We all know windows are one of the most important design elements to consider when building an eco friendly home. Did you know your home can lose up to 40% of it’s heating energy in winter and gain up to 87% of unwanted heat in summer through windows alone? Choosing windows that optimise your home’s thermal performance can make your home more comfortable as well as drastically reduce your energy costs and the cost to the environment.
Double or even triple glazed windows are standard features of our energy efficient home designs, in today’s post we are going to look into the impact of glazing in the home and the technology available to maximise energy efficiency.
Contrary to popular belief, windows glazing is not a ‘one size fits all’ solution but when used correctly glazing can significantly increase your homes energy efficiency.
Some things you should consider before choosing glazing are:
- climatic conditions in your location — temperature, humidity, sunshine and wind
- building design — the orientation, form and layout of the building
- building materials — the amount of mass and insulation
- the size and location of windows and shading
- thermal properties of glazing systems.
Reference – http://www.yourhome.gov.au/passive-design/glazing
Glass is an excellent thermal conductor, meaning it is particularly poor at resisting temperature. Double or triple glazed windows work to combat this by holding a barrier of air or gas which acts as a barrier between the outside and inside. Because air is a poor conductor of heat, much less heat is lost through the window. We also use low e films, which help deflect the warm air in the inside of the house back away from the window.
Glass is not the only important element of a window, the frame also plays a pivotal role in insulating the home. Traditional aluminium window frames are strong, weatherproof and low cost, but they are also an excellent thermal conductor. Timber frames work much better than aluminium but have the downside of being high maintenance, limited in colours and expensive. In our 7, 8 or 9 Star homes we use thermally broken frames. Basically the aluminium frame is broken up with polyamide or polymer, which acts as an insulating barrier, reducing the energy (hot or cold) via the frame. You can check out thermally broken frames at most window stores, they will show a standard aluminium frame that is touching a cooling element which a temperature gauge measures, they then show a thermally broken frame which is touching the same cooling element but sits at or very near room temperature. Thermally broken frames also help prevent condensation, learn more here – http://www.awsaustralia.com.au/thermalheart/thermalheart-technology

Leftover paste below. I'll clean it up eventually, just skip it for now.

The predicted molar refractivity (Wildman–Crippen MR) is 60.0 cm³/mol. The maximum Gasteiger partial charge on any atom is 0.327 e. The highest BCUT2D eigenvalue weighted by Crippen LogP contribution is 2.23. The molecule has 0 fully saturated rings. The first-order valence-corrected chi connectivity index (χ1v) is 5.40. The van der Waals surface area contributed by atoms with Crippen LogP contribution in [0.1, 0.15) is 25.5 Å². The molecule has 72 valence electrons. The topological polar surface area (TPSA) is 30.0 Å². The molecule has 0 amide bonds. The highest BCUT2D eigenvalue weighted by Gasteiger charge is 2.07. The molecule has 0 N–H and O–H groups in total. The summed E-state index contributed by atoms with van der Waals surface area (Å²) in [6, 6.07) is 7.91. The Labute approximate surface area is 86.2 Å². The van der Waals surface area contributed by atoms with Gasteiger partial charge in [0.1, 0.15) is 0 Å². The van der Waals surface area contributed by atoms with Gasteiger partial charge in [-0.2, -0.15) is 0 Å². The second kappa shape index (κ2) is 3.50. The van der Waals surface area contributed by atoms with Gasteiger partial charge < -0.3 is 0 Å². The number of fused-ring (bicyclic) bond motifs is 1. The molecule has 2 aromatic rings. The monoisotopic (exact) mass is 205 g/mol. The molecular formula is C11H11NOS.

Outside of double, triple glazed and thermally broken frames, window film is another option. Window Films are basically a sheet that gets applied to the inside of the glass and there’s stacks of different brands, types and uses. The quality of the film and the use are the two key factors to getting energy gains from window film. The most effective use we have found is for west facing windows that take a beating from large amounts of hot summer sun.
Exterior shading is always going to be better than window film as you are breaking the heat before it hits the glass, so trees, blinds or awnings are ideal here. In a situation where this is not possible, for those west facing windows you can use a high blockout film to reduce the solar heat gain by up to 80%. The films can also cut UV rays. Most films claim to prevent 99% of UV rays, so this can help in baby/kids rooms or even to prevent furniture or timber floorings from fading. There are now also ‘winter’ films on the market, that deflect indoor heat so it is retained inside the home. These films still let light in. It’s basically a compromise between light and solar heat, so the darker films can cut huge amounts of solar heat gain and give you more privacy during the day, whilst the lighter films allow more light to pass through but won’t cut the same amount of heat. Window film is commonly used in residential apartments where there might be a lot of glass and body corporates won’t allow exterior shading or the height of the building prevents it.
I hope you enjoyed this post, Dennis.